It’s national championship or bust next season for the Cats’ ‘Big O’ – Winchester Sun


Oscar Tshiebwe was the unanimous national player of the year at Kentucky last season when he led the nation in rebounding but it wasn’t enough to convince NBA personnel he was ready to find a spot in the NBA.

Tshiebwe opted to return to Kentucky for a senior season to expand his game to make him more NBA-ready. He said he wants to work on his passing and dribbling. He wants to make outlet passers quick after defensive rebounds. He’s also working a pump fake to let him attack the rim on defenders as well as 3-point shooting — he did not attempt a 3 last season. Defensively he wants to move his feet better to keep opponents from being able to drive by him.

“He (UK coach John Calipari) sees me in the gym working and he is impressed,” said Tshiebwe. ‘He says I am more of a basketball player now than last year. I like that. I think I am getting better and by the time the season starts I am pretty sure I will be better.”

However, the best news for Kentucky fans is that Tshiebwe made it clear shooting 3-pointers to impress NBA personnel is not his priority. No, that priority is helping Kentucky win a national championship and he knows what he can do best to make that happen.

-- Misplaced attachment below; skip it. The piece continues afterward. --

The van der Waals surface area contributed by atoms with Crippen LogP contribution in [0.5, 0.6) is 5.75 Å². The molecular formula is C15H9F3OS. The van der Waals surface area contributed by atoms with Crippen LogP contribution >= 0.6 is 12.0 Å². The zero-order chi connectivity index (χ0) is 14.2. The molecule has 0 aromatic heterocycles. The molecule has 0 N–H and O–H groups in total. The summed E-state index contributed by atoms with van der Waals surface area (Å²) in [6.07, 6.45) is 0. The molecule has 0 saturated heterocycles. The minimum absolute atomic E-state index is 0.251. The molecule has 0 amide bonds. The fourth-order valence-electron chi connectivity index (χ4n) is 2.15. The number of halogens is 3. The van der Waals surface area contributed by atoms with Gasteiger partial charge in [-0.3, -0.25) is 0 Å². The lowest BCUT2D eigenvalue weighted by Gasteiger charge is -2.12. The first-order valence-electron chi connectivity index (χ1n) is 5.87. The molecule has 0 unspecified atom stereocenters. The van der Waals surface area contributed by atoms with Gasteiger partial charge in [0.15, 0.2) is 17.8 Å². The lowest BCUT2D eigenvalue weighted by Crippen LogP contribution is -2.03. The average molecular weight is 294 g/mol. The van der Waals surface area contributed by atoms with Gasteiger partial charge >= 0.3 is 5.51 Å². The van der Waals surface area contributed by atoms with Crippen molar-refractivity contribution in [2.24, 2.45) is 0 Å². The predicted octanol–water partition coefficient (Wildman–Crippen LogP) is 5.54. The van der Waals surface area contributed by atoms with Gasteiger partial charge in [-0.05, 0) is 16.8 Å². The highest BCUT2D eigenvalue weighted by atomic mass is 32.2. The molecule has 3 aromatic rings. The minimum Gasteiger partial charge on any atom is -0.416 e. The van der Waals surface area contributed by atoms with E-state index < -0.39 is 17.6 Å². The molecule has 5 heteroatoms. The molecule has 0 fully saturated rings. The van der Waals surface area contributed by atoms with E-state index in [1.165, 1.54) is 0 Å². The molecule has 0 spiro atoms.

“I am not going to be over there trying to shoot 3’s. My purpose is to make one or two (per game),” the All-American said. ‘I will still be doing exactly what I always do. Coach is trying to take my game to another level. To try and play professional I have got to shoot. But my game is not changing. I will be the same Oscar. There is still room for my 20 rebounds (per game). I promised Coach I would get 20 (per game last year) and didn’t. I am fighting for 20. I know everybody will come at me and try to mess me up. There are not limits in my head. I just keep going.”

Tshiebwe averaged 15.1 rebounds per game last year and also led UK in scoring (17.4 points per game), steals (60) and blocked shots (55). He also shot a team-best 60.6 percent from the field.

However, it’s winning a championship, not another player of the year, that drives Tshiebwe.

“I’m loving my team and everything is going good. I love the competition. We play 5-on-5 and it’s not easy and you can get easy buckets. They just play, (they’re physical) and I love that. That’s what we need to be all season,” he said.

Tshiebwe considers this year a “great gift” and insists “we are going to be ready for the season” after failing to win a national title last year.

He is especially happy with freshmen Cason Wallace, Chris Livingston and Adou Thiero along with transfer Antonio Reeves.

“I love them all. They are working hard,” he said.

The center says they are all more physical than last year’s new players which helps make better practices to prepare everyone for games, especially SEC play.

“I feel like this year that the freshmen, especially offensively, are more ready than last year,” Tshiebwe said. “They seem more ready to go than last year.”

And if they are not, Tshiebwe will be there to prod them in the right direction. He wants them to ask him questions so he can guide them. If he can’t answer, he’ll send them to the coaches.

“There is no time to rest. We have got to come together,” he said. “We all have one goal to get No. 9. I came back for one reason. I don’t just count my trophies. I want to do something important here.”

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